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Marcel Salomon celebrates his bar mitzvah in the Sosua refugee colony.

Photograph | Digitized | Photograph Number: 69009

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    Marcel Salomon celebrates his bar mitzvah in the Sosua refugee colony.
    Marcel Salomon celebrates his bar mitzvah in the Sosua refugee colony.

Marcel is pictured on the left.  His Hebrew teacher, Mr. Haber, is on the right.

    Overview

    Caption
    Marcel Salomon celebrates his bar mitzvah in the Sosua refugee colony.

    Marcel is pictured on the left. His Hebrew teacher, Mr. Haber, is on the right.
    Date
    1948 March 03
    Locale
    Sosua, The Dominican Republic
    Photo Credit
    United States Holocaust Memorial Museum, courtesy of Marcel Salomon

    Rights & Restrictions

    Photo Source
    United States Holocaust Memorial Museum
    Copyright: United States Holocaust Memorial Museum
    Provenance: Marcel Salomon

    Keywords & Subjects

    Administrative Notes

    Biography
    Isidore Marcel Salomon is the son of Aron Joseph Salomon (b. Lodz, May 14, 1907) and Ida Wonagus Salomon (b. December 12, 1913, Luxembourg). Aron emigrated from Poland in the early 1920s to escape the rampant antisemitism and settled in Luxembourg. There he opened a shoe store and met and married Ida Wonagus. Marcel was born on March 3, 1935, and his older brother Alex was born September 30, 1933. The family spoke both Yiddish and Luxembourgish. Marcel's father also directed and acted in the Yiddish theatre Kulturgemeinde. The two boys attended public school. On May 10, 1940 Germany occupied Luxembourg and almost immediately began instituting antisemitic measures. On September 5, 355 businesses were aryanized including Aron's shoe store. On September 13, 1940 the Gestapo announced that all Jews had to leave the country or face deportation. Prior to Kristallnacht Aron had wanted to emigrate, but others told him that they lived in a neutral country and nothing would happen. Still when the opportunity arose he jumped at the chance. On November 7, 1940, 287 Jews left Luxembourg. Some of the emigrants had worthless Cuban visas with which they had obtained the necessary Spanish and Portuguese transit visas. Accompanied by Gestapo Lieutenant Schmidt, their train passed through occupied France to the Spanish Portuguese border. On November 11, the train arrived in Villar Formosa. Portuguese authorities directed the train to a dead track, refused to allow the passengers to leave and prohibited Jewish refugees already living there from bringing them food or supplies. Their train to freedom became a prison. Marcel's father had changed his money into diamonds which he hid in his shoes, and he exchanged one for water. One woman died on the seventh day from exhaustion and hunger. After many petitions suddenly on the ninth day the train moved and went back to Hendaye, France. The refugees were taken to a camp near Bayonne where they were housed in barracks. Rabbi Serebrenik, chief rabbi of Luxembourg, and representatives of Jewish aid groups were able to visit the refugees in Bayonne. HICEM and the JDC helped the group obtain visas and tickets. The Salomon family received permission to immigrate to the Dominican Republic where there was a refugee colony in Sosua. In June 1941 they sailed from Lisbon to New York on the Mouzinho. They spent three months on Ellis Island and then sailed on the Algonquin to the Dominican Republic where they remained until 1949.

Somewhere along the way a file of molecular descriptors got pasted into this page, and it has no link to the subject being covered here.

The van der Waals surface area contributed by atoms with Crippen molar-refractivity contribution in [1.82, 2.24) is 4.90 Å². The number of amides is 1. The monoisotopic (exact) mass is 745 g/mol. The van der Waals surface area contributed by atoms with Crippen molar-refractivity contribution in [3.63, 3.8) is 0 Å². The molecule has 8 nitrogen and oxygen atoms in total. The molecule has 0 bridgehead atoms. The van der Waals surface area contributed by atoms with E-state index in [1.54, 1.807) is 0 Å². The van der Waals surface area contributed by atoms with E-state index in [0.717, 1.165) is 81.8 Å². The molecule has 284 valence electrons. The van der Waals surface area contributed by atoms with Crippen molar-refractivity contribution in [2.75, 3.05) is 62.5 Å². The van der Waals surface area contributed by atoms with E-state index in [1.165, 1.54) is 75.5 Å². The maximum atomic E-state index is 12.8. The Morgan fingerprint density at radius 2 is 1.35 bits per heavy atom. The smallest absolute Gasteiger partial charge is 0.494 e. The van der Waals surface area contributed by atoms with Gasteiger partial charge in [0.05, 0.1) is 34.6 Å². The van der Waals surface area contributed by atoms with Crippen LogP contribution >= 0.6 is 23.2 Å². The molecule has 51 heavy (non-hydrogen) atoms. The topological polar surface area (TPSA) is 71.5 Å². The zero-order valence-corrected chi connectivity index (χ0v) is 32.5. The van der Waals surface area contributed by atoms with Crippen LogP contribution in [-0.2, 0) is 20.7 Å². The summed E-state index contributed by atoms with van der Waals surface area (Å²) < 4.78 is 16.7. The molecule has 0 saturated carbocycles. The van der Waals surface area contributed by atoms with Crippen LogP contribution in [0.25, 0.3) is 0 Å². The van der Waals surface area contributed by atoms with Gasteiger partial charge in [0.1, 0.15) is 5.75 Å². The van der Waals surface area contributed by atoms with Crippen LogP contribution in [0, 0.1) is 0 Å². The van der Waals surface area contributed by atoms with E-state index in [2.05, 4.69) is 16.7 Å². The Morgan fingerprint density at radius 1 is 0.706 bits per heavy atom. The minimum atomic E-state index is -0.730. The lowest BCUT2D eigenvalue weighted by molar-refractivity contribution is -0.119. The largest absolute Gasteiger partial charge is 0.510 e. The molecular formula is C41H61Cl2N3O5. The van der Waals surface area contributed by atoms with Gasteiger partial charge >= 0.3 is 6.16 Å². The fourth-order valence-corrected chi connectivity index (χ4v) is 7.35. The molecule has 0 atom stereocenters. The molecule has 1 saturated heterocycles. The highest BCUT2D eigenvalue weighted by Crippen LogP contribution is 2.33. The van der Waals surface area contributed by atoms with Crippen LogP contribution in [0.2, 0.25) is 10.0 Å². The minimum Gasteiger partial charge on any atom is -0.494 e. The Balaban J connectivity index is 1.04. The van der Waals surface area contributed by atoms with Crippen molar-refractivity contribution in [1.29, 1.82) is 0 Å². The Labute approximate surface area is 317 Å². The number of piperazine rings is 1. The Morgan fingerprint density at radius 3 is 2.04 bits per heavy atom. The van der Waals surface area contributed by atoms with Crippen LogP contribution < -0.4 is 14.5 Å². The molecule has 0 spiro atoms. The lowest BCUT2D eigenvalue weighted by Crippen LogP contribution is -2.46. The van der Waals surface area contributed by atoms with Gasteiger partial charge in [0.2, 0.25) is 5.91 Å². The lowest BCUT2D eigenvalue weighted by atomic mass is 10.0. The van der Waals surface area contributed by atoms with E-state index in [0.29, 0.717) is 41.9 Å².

Ida's brothers and mother had also tried to leave Luxembourg. Her two brothers Joseph and Max Wonagus received immigration papers, but since their seventy year-old mother, Rachel was rejected, they remained behind. In October 1941, the Germans deported them to the Lodz ghetto. All three perished either in the ghetto or in Auschwitz.
    Record last modified:
    2014-01-30 00:00:00
    This page:
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